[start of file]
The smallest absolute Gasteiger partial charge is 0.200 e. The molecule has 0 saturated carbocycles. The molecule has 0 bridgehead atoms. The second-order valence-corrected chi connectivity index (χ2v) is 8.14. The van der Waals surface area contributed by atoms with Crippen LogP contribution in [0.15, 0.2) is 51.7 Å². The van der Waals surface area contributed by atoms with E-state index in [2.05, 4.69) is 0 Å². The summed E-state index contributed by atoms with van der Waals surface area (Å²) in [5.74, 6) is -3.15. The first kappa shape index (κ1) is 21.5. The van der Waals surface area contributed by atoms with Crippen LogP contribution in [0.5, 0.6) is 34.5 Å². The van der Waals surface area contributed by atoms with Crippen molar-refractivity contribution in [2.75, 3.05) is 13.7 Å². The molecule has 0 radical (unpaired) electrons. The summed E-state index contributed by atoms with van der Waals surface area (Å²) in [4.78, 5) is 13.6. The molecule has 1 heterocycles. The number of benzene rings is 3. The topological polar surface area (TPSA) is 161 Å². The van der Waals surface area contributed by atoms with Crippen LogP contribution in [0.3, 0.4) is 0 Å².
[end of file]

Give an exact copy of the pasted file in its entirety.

The smallest absolute Gasteiger partial charge is 0.200 e. The molecule has 0 saturated carbocycles. The molecule has 0 bridgehead atoms. The second-order valence-corrected chi connectivity index (χ2v) is 8.14. The van der Waals surface area contributed by atoms with Crippen LogP contribution in [0.15, 0.2) is 51.7 Å². The van der Waals surface area contributed by atoms with E-state index in [2.05, 4.69) is 0 Å². The summed E-state index contributed by atoms with van der Waals surface area (Å²) in [5.74, 6) is -3.15. The first kappa shape index (κ1) is 21.5. The van der Waals surface area contributed by atoms with Crippen LogP contribution in [0.5, 0.6) is 34.5 Å². The van der Waals surface area contributed by atoms with Crippen molar-refractivity contribution in [2.75, 3.05) is 13.7 Å². The molecule has 0 radical (unpaired) electrons. The summed E-state index contributed by atoms with van der Waals surface area (Å²) in [4.78, 5) is 13.6. The molecule has 1 heterocycles. The number of benzene rings is 3. The topological polar surface area (TPSA) is 161 Å². The van der Waals surface area contributed by atoms with Crippen LogP contribution in [0.3, 0.4) is 0 Å².